Just because someone has a copy of your data doesn't mean they'll be able to interpret it correctly. Metadata allows researchers to specify everything from what the labels in your table columns mean, to what were the precise settings you used when capturing an image. Make sure you are keeping track of the context necessary for others to use your data.
Reproducible research requires that you not only share your process, but also your underlying data. It's important to find a trustworthy open-access repository to host this data, because you don't want researchers to have to contact you every time they're interested in working with it.
Software and some types of data are subject to U.S. copyright law, so it's important to communicate to potential users the set of circumstances under which they may legally use the materials.
Generally, UW faculty, staff, and students retain all rights in copyrightable materials they create. However, this is subject to a number of exceptions, one of which is for 'software of commercial value.' For this kind of software, copyright is assigned to the University. UW grants to the authors the right to distribute software of commercial value at no cost for any purpose the author chooses, provided such software is not already under management by CoMotion and provided such software is made broadly available. CoMotion should be consulted prior to distribution if there are commercialization goals for the software.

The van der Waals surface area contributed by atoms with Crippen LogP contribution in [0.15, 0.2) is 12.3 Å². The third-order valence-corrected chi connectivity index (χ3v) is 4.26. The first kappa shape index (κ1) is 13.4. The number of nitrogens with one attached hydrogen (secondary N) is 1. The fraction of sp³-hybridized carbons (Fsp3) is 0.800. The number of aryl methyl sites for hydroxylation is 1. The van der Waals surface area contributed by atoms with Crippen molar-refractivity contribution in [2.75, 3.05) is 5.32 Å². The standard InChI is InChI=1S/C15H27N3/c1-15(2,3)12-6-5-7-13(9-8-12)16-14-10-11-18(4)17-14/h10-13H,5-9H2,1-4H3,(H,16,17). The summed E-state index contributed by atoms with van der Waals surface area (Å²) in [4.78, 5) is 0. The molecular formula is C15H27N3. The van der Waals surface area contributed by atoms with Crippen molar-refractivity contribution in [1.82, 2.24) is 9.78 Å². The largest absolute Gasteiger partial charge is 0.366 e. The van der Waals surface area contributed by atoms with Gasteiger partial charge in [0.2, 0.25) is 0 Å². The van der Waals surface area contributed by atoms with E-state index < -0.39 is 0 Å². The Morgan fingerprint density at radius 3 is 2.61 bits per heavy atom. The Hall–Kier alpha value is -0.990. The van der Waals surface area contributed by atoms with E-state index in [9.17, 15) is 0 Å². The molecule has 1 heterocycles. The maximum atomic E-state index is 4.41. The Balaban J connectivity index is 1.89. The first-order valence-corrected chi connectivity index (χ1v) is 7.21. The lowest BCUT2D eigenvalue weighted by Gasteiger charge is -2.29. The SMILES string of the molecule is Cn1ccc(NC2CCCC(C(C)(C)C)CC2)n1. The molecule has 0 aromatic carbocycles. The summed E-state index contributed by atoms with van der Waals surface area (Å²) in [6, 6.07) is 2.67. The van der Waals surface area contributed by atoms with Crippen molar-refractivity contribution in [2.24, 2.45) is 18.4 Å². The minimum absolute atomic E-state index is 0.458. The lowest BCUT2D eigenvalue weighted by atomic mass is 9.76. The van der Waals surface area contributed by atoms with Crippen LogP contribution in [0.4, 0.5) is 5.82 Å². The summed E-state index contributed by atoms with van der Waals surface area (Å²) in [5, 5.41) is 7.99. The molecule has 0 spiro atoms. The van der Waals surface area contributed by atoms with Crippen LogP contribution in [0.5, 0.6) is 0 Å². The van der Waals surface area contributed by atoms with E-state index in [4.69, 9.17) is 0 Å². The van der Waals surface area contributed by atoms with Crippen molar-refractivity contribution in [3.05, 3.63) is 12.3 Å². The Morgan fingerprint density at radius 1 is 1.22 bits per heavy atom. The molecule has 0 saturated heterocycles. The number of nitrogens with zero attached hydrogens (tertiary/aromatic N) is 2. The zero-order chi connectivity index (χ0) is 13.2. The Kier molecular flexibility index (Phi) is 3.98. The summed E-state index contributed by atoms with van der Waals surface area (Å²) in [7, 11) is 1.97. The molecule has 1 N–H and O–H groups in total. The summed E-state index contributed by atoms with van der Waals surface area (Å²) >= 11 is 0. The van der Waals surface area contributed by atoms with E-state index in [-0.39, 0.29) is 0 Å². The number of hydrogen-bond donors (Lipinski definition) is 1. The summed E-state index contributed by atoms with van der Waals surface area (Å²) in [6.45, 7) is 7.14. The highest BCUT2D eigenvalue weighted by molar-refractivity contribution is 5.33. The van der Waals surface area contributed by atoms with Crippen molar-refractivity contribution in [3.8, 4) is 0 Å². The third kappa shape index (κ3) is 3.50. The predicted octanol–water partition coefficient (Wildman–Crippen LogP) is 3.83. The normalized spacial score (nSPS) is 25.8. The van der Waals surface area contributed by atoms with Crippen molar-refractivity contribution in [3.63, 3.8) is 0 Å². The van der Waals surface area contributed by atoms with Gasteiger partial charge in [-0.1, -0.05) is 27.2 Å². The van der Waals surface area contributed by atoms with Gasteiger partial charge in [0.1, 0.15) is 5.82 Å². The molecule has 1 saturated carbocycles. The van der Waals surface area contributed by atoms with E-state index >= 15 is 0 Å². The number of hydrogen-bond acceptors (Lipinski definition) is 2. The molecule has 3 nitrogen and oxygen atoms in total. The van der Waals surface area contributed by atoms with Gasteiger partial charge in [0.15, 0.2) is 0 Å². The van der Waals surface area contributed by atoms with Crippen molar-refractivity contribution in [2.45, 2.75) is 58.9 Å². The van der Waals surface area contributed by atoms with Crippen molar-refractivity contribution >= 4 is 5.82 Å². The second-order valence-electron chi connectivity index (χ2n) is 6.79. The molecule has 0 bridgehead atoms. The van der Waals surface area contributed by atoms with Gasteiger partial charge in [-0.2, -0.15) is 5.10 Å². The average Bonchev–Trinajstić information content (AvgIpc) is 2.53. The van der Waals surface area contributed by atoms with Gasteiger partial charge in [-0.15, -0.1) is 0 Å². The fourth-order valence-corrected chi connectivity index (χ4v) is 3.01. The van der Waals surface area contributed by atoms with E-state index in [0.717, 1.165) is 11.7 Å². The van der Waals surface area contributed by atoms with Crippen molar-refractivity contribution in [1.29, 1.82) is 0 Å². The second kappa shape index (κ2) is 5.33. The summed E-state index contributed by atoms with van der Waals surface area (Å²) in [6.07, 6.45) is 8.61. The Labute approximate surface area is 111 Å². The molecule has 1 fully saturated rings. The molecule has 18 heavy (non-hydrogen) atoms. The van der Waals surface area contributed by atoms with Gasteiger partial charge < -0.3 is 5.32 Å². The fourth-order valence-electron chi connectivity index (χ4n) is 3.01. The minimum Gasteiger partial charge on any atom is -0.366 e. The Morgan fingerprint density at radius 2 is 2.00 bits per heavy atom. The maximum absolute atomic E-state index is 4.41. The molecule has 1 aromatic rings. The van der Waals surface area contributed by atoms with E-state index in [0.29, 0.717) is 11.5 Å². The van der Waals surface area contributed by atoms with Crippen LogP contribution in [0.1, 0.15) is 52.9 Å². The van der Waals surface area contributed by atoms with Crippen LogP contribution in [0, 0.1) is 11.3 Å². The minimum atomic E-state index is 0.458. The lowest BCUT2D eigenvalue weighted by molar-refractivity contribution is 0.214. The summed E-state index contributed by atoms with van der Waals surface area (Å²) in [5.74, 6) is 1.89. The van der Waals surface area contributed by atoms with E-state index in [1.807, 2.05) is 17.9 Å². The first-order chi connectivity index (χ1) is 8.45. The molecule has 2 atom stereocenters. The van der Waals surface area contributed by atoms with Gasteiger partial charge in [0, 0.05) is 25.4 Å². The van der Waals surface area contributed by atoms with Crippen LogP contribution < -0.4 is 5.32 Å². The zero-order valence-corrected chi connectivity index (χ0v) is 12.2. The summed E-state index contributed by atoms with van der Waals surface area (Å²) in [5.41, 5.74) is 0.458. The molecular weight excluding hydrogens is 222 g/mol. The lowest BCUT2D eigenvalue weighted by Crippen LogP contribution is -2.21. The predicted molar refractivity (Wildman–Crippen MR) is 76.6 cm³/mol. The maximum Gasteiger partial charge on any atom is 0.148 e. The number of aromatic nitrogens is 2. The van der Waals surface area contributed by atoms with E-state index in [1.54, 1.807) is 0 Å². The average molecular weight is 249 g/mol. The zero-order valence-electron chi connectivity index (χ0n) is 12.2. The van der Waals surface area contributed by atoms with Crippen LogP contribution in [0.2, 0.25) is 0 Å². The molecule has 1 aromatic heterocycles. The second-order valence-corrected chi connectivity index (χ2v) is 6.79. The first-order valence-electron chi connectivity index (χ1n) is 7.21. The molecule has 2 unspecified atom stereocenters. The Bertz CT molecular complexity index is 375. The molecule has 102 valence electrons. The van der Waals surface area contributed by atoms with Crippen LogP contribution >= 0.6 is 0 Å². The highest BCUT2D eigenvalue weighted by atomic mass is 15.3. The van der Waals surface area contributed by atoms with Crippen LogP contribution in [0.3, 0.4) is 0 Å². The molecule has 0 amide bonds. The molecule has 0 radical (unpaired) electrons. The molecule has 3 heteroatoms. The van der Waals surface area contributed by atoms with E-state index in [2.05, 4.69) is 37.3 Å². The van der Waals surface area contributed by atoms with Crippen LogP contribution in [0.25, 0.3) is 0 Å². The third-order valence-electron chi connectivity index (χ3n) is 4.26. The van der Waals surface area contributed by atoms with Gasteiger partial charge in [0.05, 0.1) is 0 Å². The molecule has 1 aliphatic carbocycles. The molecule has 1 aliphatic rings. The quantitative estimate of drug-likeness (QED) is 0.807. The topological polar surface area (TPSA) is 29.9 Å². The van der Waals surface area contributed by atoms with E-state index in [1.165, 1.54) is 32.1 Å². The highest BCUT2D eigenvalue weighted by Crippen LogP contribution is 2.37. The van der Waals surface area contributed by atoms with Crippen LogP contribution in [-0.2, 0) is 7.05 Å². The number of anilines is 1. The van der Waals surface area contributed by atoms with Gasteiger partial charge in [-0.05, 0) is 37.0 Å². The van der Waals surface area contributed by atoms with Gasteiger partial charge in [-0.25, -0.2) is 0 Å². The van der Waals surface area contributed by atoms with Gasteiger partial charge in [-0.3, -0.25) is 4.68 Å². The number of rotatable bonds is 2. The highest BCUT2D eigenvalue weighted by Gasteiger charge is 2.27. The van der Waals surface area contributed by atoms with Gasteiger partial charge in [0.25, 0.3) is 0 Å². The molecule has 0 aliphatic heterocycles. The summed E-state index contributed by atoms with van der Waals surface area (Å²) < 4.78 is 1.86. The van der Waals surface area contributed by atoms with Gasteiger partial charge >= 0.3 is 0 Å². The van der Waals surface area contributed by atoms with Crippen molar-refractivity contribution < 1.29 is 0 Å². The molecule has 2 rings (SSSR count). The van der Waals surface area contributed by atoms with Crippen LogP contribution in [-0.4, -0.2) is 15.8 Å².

UW recommends that software be made openly available through a BSD license, and explicitly prohibits distribution through Apache or GPLv3 licenses.
Although facts are not covered by U.S. copyright law, the organization of facts may be. Because of this, and because international law treats data differently in different jurisdictions, it's important to attach a license to your data as well as to your code.
UW recommends that you use a CC0 license for your data, but you have a number of options.
Summary of Options
|Open Source Licenses||✓|
|Creative Commons Attribution||✓ (?)||✓|
|Open Data Commons||✓|
In some fields, such as psychology, it is becoming common to pre-register a study. This is a public statement committing to your plan in advance, before you gather data. This helps to prevent situations where the same data are used to generate and test a hypothesis.